Trinitarian Suffering & Comfort

By Rev. David Drum

The Trinity isn’t intended to be a math equation. It’s a biblical concept, summed up in a coined word, that attempts to express how a transcendent God can be imminently and marvelously present with us.

The Trinity isn’t an ontology to be pondered as much as a Reality to be celebrated and experienced.

An article on the Trinity in a theological journal probably can’t completely shirk the responsibility of explanation. Yet our examination of Emmanuel in this article will focus more on how God is with us in a myriad of ways, than on who Emmanuel is in his essence.

One of Jesus’ Trinitarian moments

One of the more Trinitarian prayers in the Bible is John 17, where the Son prays to the Father. Within the prayer Jesus prays for protection from the unholy spirit as well as for the sanctification of his followers, which happens via the Holy Spirit. How ironic that almost anything that might be said about the Trinity in any detail could lead to charges of heresy from some part of the church… while in one of the more obviously Trinitarian expressions of Jesus’ life, he prays for the unity of his followers.

In the spirit of Jesus’ prayer, then, here is how I usually taught about the Trinity, whether to confirmation students in middle school, new believers and avid seekers, or adults whose faith sought further understanding. From the outset, I expect God to be bigger than I am. Any god worthy of the name certainly has to be beyond my mind’s capacity to comprehend him in precise detail. If I fully understand the Almighty, it can only be because I’ve whittled him down to my size. Humility, then, is the name of the game. Concepts of God that stretch my mind’s capacity, rather than casting doubt on the subject, for me point to the likelihood of authenticity.

God had chosen to reveal himself to us through the words of Holy Scripture as three in one, or triune. While this inevitably raises more questions than we can answer, the concept of three-in-one is not foreign to us.

  • In science, the triple point of water is where at the right temperature and pressure H2O exists simultaneously as solid, liquid, and gas – one compound simultaneously in three phases.
  • In art, three intersecting circles reveal a central point that is part of each unending circle simultaneously – one area simultaneously in three circles.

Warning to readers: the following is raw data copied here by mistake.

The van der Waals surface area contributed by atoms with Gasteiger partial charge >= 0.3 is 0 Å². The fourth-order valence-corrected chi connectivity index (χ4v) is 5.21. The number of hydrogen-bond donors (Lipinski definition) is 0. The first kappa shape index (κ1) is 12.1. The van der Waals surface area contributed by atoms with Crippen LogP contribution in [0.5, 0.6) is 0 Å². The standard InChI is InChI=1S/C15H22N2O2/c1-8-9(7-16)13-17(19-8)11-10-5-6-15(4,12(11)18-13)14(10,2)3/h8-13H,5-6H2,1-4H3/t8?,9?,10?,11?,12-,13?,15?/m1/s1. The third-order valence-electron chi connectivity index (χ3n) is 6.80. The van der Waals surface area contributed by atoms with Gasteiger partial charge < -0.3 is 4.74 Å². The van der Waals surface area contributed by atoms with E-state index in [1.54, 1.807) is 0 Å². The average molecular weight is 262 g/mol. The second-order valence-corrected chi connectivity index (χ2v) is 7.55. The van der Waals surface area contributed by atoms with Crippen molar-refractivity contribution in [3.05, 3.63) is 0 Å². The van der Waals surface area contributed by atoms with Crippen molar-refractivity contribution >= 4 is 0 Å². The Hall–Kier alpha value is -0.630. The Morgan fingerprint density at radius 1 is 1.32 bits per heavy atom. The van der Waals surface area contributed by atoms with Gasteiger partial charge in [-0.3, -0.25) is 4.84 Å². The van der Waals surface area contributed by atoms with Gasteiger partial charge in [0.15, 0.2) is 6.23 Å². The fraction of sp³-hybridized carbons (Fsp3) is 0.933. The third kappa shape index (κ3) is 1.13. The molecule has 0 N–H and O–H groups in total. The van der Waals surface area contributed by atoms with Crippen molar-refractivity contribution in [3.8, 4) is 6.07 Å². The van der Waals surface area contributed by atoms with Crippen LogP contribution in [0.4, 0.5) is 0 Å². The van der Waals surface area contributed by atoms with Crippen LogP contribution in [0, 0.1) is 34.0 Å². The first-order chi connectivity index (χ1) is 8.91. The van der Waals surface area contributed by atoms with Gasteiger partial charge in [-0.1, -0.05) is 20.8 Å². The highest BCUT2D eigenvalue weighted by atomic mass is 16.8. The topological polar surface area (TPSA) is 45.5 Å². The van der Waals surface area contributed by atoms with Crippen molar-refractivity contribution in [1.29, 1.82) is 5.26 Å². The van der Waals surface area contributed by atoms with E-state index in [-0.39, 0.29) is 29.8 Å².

• In nature, a single egg consists of white, yolk, and shell – one egg simultaneously in three parts.
  • In relationships, I am a father to my four children, a son to my two parents, and a husband to my one wife – one person simultaneously in three roles.

As an employee of John 17, working full time to see Jesus’ prayer answered in my home town of Tucson, AZ, I stumbled upon an interesting observation in working alongside congregations of various denominational and ethnic backgrounds. Some seem most at home with God the Father, working passionately in areas of justice. Some seem most at home with God the Son, working passionately in areas of evangelism and discipleship. And some seem most at home with God the Spirit, working passionately in areas of signs and wonders. Who’s right? Praise the Lord, we worship a God who is simultaneously all three, bigger than any one part of the Body of Christ. Instead of the Western either/or mindset that so regularly tempts us to pick sides where no sides are intended, we need the more biblical Hebraic mindset of both/and. God’s very essence is a both/and essence: Father, Son, and Holy Spirit simultaneously.

How is Emmanuel?

A better question than “Who is Emmanuel” is “How is Emmanuel”; in other words, how is God with us? How is Emmanuel? Let me count the ways… Three, to be exact.

Philosophically-minded folks may stumble over the ontology of a three-in-one God, but the more common vexing question today is not “How can there be one God in three Persons?” but “How can there be a good God when there’s so much human suffering?” Perhaps part of our problem has been attempting to address those two questions in isolation from one another. This may be yet another example of both/and rather than either/or. By pairing the question of the nature of God with the question of theodicy, perhaps we can experience Good News at some new levels.

God-As-Father with us

How many times in the history of humanity do you suppose a parent has said to their suffering child, “I wish I could take your place?” Probably at least once for every child ever born.

It’s much harder to watch someone you love suffer than to suffer yourself. I think the last time either my wife or I were hospitalized was at the birth of our last child over 19 years ago. This Spring we’ve both had the experience. Without a doubt, I know we both would say it was way more worrisome when our spouse was sick in the hospital than when it was us.

God as Father knows the pain of watching one you love suffer…

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Meet the Author

Rev. David Drum

Dave is a Tucson native, with a B.S. in Mechanical Engineering from the University of Arizona and an M.Div. from Trinity Lutheran Seminary. He served as the solo/lead pastor of Community of Hope Lutheran Church from 1990-2011. In 2011, he became the full time Church Domain Director for 4Tucson, helping churches and pastors throughout Tucson work more closely together. David has been married to his beautiful wife Valerie for nearly 30 years, and they have 4 children. David has served as the president for Tucson Association of Evangelicals and on the national Board of Trustees and Board of Ministry for Lutheran Congregations in Mission for Christ. He has authored two books, Jesus’ Surprising Strategy, and If It Was Easy, Jesus Wouldn’t Have Prayed for It, both addressing Jesus’ prayer for citywide Christian unity.

Copyright 2019 by Splintered Light Press